The Stiff-legged Deadlfit is a Deadlift done with straight legs. The weight also starts and returns to the floor on each rep. But your quads can’t push the weight off the floor by straightening your legs – they’re already straight. So your hamstrings and glutes have to do all the work.
Stiff-legged Deadlifts are great assistance for advanced Deadlifters. But they don’t substitute them. You can go heavier with Deadlifts because they use more muscles – your quads can help lifting the weight. Deadlifts are therefore more effective for gaining strength and muscle.
The Romanian Deadlift is a Deadlift done top-down with straight legs. You take the bar out of the rack at thigh height. You then lower to your knees with straight legs and quickly come back up. This works your hamstrings and glutes more while taking your knees out of the movement.
Romanian Deadlifts are also a great assistance exercise for Deadlifts. But they also don’t substitute them because taking out your quads limits how heavy you can go. They’re a great stretch for your hamstrings though if you keep your legs straight throughout.
Popular Deadlift Questions
I’m afraid of Deadlifts. What should I do?
You should Deadlift. The sooner the better. Because it’s normal to be intimidated by Deadlifts or afraid of injury. Weight is intimidating and there’s a real risk of injury. But you won’t fix that by avoiding them. The only way to overcome the fear of Deadlifts is to actually Deadlift.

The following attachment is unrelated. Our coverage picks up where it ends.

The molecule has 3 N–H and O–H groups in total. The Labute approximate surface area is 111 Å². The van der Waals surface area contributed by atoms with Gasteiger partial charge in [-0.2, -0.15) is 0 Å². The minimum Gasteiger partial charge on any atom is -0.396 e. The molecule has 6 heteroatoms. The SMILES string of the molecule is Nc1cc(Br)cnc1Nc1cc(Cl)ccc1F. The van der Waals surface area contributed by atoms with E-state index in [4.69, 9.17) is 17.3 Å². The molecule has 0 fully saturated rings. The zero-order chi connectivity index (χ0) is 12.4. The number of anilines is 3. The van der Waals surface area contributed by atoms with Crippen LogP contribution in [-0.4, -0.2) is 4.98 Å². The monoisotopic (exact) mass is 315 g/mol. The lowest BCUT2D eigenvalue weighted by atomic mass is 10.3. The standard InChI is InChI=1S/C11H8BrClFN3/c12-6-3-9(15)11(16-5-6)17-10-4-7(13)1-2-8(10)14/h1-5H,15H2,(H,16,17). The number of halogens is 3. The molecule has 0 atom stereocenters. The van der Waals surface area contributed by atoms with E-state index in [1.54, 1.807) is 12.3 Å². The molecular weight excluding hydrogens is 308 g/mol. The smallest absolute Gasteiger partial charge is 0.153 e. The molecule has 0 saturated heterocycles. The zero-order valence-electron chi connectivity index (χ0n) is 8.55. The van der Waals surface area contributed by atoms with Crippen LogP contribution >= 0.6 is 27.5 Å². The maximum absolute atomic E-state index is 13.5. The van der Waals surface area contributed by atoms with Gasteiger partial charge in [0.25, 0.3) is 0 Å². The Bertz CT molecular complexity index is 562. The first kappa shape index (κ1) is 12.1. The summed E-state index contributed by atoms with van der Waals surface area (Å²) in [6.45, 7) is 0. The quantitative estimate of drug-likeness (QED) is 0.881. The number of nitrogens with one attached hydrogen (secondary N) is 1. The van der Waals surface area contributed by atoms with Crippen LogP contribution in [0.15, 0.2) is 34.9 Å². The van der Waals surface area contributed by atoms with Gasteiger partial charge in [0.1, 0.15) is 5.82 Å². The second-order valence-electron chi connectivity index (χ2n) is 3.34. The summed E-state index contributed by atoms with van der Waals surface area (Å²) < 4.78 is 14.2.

Here’s how it works: every rep you Deadlift without getting hurt boosts your confidence. You believe you’re going to be okay because you were okay last time. So you add weight, and if you’re okay again, get another boost in confidence. This creates a positive feedback loop that overcomes fear.
The fear itself never goes away. I still have fear sometimes when approaching maximum weights, and this despite lifting for almost two decades. The difference is experience has taught me how to handle the fear. It’s quite simple: you have to become comfortable being uncomfortable.
What doesn’t work is to substitute Deadlifts for machines or other exercises that look similar. This won’t make you more comfortable at Deadlifts. It’s not specific training. You have to Deadlift to get better at Deadlifts. Here’s how:
- Start light. Light weights are less intimidating and do less damage if you can’t lift with proper form yet. Stop caring about what people think. Swallow your ego and start with 40kg/95lb on StrongLifts 5×5. Go even lighter if this sounds like too much.
- Focus on Form. Proper form builds confidence. Read this Deadlift guide over & over again, and apply everything. Setup the same way on every set. Pull each rep the same way. Every rep you do successfully will increase your confidence and help you overcome fear.
- Add Weight. Increase your Deadlifts slowly, by 2.5kg/5lb each workout. It may not sound much but it adds up. You could be Deadlifting 400lb/180kg in 12 months by doing this.
If you can find a coach to show you how to Deadlift, that’s great. If not, videotape yourself to see what you do. Compare with the tips in this guide. Don’t use mirrors, they don’t give a full view. Tape yourself from the side, look at it between sets, improve on the next set. Be patient and keep practicing.
Can I Deadlift in the smith machine?
No. Using a bar attached to rails doesn’t make this safer. This isn’t a Squat or Bench Press where you can get stuck under the weight. If you fail to Deadlift the weight, you just return it to the floor. If it turns out to be too heavy to lift, then the weight never leaves the floor in the first place. It’s safe.